Or “abortion” as it’s commonly known. Today I had a rather ugly argument on a Facebook group for UK based liberals, with a woman who claims to be a liberal, but… Well… Isn’t.
The theme of the discussion was Nadine Dorries’ proposed amendments to the Health and Social Care Bill which cover the issue of abortions. The tl;dr version is that Dorries was trying to strip not-for-profit charities who carry out terminations of the right to counsel pregnant women because they might try to improve their profits… By… Wait a second… Not-for-profit…. Worried they might profit… Say, somebody’s not being honest here. And it’s Dorries. And her backers (rumoured to be US based “pro-life” organisations, but that’s unconfirmed because they’re hiding behind a law firm as a front, and the law firm isn’t saying – neither is Nadine Dorries).
Anyway, back to the argument. The lady on Facebook, let’s call her Derpina, treated us to a grisly tale of woe in which she was emotionally manipulated by one of their counsellors into paying the British Pregnancy Advisory Service (BPAS, one of the aforementioned not-for-profits) for a termination that she didn’t really want, they were only interested in her money, she only went there for contraceptive advice but instead they used her partner (who didn’t want kids) to emotionally blackmail, trick or otherwise coerce her into a termination. Yeah, I know. Visiting a charity who carry out terminations (rather than, say, your doctor), in order to ask for contraceptive advice, for a couple who are already pregnant. Sounds legit.
So anyway, after I’d very politely dismantled her story and her claims that every woman who’s used them hates BPAS by posting reams of positive testimonials and their Quality Care Commission reports (their average patient satisfaction survey score is 9 out of 10), she messaged me the following:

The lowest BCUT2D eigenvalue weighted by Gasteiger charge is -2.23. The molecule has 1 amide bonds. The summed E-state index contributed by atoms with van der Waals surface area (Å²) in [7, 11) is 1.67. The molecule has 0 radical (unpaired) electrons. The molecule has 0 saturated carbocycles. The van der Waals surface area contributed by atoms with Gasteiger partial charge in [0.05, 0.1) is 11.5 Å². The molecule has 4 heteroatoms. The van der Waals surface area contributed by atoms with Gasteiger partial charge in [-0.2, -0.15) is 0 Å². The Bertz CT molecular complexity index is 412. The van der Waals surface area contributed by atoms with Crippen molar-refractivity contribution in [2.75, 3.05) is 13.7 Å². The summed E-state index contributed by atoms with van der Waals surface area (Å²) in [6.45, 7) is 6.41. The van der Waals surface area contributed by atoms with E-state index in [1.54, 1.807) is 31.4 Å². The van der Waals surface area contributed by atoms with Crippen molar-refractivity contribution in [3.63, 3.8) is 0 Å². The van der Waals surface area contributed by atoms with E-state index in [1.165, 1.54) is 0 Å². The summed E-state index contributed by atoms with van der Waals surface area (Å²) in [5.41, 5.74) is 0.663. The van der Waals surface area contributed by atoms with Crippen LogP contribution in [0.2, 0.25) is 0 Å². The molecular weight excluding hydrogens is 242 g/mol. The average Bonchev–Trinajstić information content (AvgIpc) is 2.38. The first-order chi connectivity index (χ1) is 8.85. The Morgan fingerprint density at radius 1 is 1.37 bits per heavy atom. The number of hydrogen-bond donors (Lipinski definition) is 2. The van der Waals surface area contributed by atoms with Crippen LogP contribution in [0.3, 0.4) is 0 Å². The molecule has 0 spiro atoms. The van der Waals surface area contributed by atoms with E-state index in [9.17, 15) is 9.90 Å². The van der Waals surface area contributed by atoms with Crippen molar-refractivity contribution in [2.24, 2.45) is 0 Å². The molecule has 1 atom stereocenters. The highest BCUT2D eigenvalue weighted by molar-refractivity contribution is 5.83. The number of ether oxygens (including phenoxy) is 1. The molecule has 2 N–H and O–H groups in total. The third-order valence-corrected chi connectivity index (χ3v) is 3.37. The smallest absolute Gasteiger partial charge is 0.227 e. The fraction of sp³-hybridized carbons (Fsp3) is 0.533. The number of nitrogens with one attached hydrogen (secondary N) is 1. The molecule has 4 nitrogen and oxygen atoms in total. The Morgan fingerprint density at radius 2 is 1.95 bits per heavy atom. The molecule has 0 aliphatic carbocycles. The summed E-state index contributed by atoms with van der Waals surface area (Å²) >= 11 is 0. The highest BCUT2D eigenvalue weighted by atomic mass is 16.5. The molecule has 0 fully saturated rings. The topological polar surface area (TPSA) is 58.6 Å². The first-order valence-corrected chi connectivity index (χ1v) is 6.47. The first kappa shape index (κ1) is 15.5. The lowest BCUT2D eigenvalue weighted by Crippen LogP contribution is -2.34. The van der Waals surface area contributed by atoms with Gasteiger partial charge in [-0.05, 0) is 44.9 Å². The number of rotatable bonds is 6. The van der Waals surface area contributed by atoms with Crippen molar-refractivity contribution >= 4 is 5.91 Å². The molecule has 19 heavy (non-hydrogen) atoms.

“Hi – about the abortion thing, I do not really expect you to understand. I am not going to post on [the board we were using] any more as I have made my point as clearly as I can. As things stand it is possible to get abortions really easily, and post-abortion councelling. Where the balance is wrong is that it is really hard to get impartial pregnancy advice. You would not agree but I can see that abortion clinics are more interested in getting money off vulnerable women than advising them, are very doom and gloom places and are far from impartial, in my limited experience (but at least I have more experience than you!). You argue that religious groups would blackmail pregnant women into keeping their babies. Again in my experience that was absolutely not the case! Thanks to people like you, I will be taking up this issue further. How would you feel if you had booked in for contraception advice, turned up to find that you were booked in for an operation on your most private parts and was pressured into going through with it “before it’s too late”, in the presence of your partner who does not want any children with you, who then say they are not in a position to offer any couple councelling, and then charge you £50? I can’t think of a better analogy that a man may understand? Yours in disappointment… with a British culture that just does not value life :(“
Well, something about that didn’t sit quite right with me… So I checked Derpina’s Facebook page. Want to guess what she has under “Religion” and “Favourite Book”? I’ll spare you my reply to her, but suffice it to say I pulled no punches. Quite unlike me, I know.
The whole exchange reminded me strongly of a page we talked about here two or three years ago, but which I couldn’t find in the archives, so I assume it’s never had a thread of its own: “The Only Moral Abortion is My Abortion” – When the Anti-Choice Choose, published in 2000 by Joyce Arthur. I recommend reading that whole page if you haven’t already, but the one she reminded me of was this one: